According to a systematic review and meta-analysis, some neuromodulation methods appear to effectively treat symptoms of migraine; however, few studies of robust quality have been published. These findings were published in The Journal of Headache and Pain.
Publication databases were searched through July 1, 2020, for randomized clinical trials of neuromodulation methods for the treatment of migraine. This study included 38 articles, which were focused on preventive (n=31) and acute (n=7) treatments.
A single study reported 2-hour pain relief following remote electrical neuromodulation. Combined with 2 other studies, the benefit of remote electrical neuromodulation was confirmed (relative risk [RR], 2.14; 95% CI, 1.34-3.40).
Two studies examined transcutaneous electrical nerve stimulation as an add-on therapy or for migraine prevention. Both reported positive results, which were confirmed in the pooled analysis, but with a small effect size (-0.494; 95% CI, -0.799 to -0.188).
The use of vagus nerve stimulation was examined in 3 studies. Although no heterogeneity was found (I2, 0%), this therapeutic failed to have a significant positive effect on migraine pain (effect size, -0.187; 95% CI, -0.379 to -0.004).
Percutaneous electrical nerve stimulation was tested by 3 studies, 2 of which used electroacupuncture, and 1 found moderate effects (1.5 days/month reduction in migraine). The pooled analysis returned a small but significant effect size (-0.344; 95% CI, -0.571 to -0.116).
The 3 studies that investigated invasive occipital nerve stimulation had positive results that were confirmed in the pooled analysis (effect size, -1.090; 95% CI, -1.977 to -0.204) but with high between-study heterogeneity (I2, 88%).
Repetitive transcranial magnetic stimulation was examined by 6 studies. One study had positive results (3.2 days/month reduction in migraine), but the remaining studies did not have significant results when compared with placebo groups. The pooled analysis of high frequency repetitive transcranial magnetic stimulation (rTMS) over the left primary motor cortex showed a positive medium-sized effect, with moderate heterogeneity (effect size, -0.533; 95% CI, -0.940 to -0.126; I2, 52%). The pooled analysis of high frequency rTMS over the left dorsolateral prefrontal cortex did not favor a positive effect, and revealed high heterogeneity between studies (− 1.210, 95%CI: − 2.844 to 0.423; I2 = 90%).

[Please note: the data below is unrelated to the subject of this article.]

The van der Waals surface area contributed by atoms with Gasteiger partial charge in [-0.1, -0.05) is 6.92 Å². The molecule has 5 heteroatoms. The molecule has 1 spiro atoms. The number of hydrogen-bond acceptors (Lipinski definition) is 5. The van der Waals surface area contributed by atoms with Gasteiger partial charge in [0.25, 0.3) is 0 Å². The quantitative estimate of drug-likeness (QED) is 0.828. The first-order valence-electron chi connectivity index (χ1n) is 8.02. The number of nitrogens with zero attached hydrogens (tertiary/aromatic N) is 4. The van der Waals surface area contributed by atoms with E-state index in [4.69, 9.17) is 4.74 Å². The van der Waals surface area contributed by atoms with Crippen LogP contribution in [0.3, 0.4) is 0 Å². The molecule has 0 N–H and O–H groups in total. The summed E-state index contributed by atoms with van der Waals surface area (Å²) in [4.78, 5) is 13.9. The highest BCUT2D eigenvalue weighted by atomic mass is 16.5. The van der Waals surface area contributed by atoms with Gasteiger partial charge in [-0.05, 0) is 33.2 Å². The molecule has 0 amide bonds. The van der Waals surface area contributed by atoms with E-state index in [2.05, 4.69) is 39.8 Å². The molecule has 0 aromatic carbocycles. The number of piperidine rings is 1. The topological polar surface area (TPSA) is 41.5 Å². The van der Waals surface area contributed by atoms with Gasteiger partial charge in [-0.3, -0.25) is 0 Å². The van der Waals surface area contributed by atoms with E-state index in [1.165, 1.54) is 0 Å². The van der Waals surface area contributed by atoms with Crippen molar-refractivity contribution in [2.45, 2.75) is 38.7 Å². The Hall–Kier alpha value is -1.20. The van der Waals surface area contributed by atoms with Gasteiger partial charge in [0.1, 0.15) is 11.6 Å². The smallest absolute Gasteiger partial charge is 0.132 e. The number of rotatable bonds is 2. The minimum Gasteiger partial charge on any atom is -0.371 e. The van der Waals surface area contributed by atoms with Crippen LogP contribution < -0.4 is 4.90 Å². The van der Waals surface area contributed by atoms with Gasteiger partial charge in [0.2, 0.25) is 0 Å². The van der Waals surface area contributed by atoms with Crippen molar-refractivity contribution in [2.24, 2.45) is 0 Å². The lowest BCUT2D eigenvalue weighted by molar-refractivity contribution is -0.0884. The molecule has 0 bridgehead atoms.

A total of 7 studies of transcranial direct current stimulation were included, but only 2 studies could be pooled for the meta-analysis, which indicated no effect for this treatment (effect size, -0.836; 95% CI, -1.764 to 0.091; I2, 77%).
This study was limited by the lack of consistency of treatments among studies and the small overlap among therapeutics tested.
The study authors concluded there was evidence that some neurostimulation methods may be effective for preventive and acute treatment for migraines, especially invasive occipital nerve stimulation, supraorbital transcutaneous electrical nerve stimulation, percutaneous electrical nerve stimulation, high-frequency repetitive transcranial magnetic stimulation, and remote electrical neuromodulation. Larger, more robust studies are needed to confirm these findings.
Disclosure: Multiple authors declared affiliations with the pharmaceutical industry. Please refer to the original article for a full list of disclosures.
Moisset X, Pereira B, Ciampi de Andrade DC, Fontaine D, Lantéri-Minet M, Mawet J. Neuromodulation techniques for acute and preventive migraine treatment: a systematic review and meta-analysis of randomized controlled trials. J Headache Pain. 2020;21(1):142. doi:10.1186/s10194-020-01204-4
This article originally appeared on Clinical Pain Advisor